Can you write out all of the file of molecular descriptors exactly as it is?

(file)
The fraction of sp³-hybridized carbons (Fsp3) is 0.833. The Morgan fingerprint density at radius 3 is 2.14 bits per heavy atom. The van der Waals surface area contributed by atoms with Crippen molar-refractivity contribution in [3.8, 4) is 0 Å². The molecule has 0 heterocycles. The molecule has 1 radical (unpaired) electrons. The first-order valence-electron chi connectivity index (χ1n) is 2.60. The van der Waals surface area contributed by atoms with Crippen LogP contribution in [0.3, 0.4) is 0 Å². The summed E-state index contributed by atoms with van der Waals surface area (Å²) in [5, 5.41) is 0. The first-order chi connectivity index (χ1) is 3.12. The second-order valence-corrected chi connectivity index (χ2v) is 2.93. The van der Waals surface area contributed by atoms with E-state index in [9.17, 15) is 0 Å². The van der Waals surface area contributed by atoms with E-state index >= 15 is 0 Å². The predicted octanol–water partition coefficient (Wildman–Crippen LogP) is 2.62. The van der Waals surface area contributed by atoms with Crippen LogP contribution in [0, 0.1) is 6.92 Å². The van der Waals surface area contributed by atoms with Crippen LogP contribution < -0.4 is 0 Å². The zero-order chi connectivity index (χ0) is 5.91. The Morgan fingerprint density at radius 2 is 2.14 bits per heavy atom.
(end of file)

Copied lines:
The fraction of sp³-hybridized carbons (Fsp3) is 0.833. The Morgan fingerprint density at radius 3 is 2.14 bits per heavy atom. The van der Waals surface area contributed by atoms with Crippen molar-refractivity contribution in [3.8, 4) is 0 Å². The molecule has 0 heterocycles. The molecule has 1 radical (unpaired) electrons. The first-order valence-electron chi connectivity index (χ1n) is 2.60. The van der Waals surface area contributed by atoms with Crippen LogP contribution in [0.3, 0.4) is 0 Å². The summed E-state index contributed by atoms with van der Waals surface area (Å²) in [5, 5.41) is 0. The first-order chi connectivity index (χ1) is 3.12. The second-order valence-corrected chi connectivity index (χ2v) is 2.93. The van der Waals surface area contributed by atoms with E-state index in [9.17, 15) is 0 Å². The van der Waals surface area contributed by atoms with E-state index >= 15 is 0 Å². The predicted octanol–water partition coefficient (Wildman–Crippen LogP) is 2.62. The van der Waals surface area contributed by atoms with Crippen LogP contribution in [0, 0.1) is 6.92 Å². The van der Waals surface area contributed by atoms with Crippen LogP contribution < -0.4 is 0 Å². The zero-order chi connectivity index (χ0) is 5.91. The Morgan fingerprint density at radius 2 is 2.14 bits per heavy atom.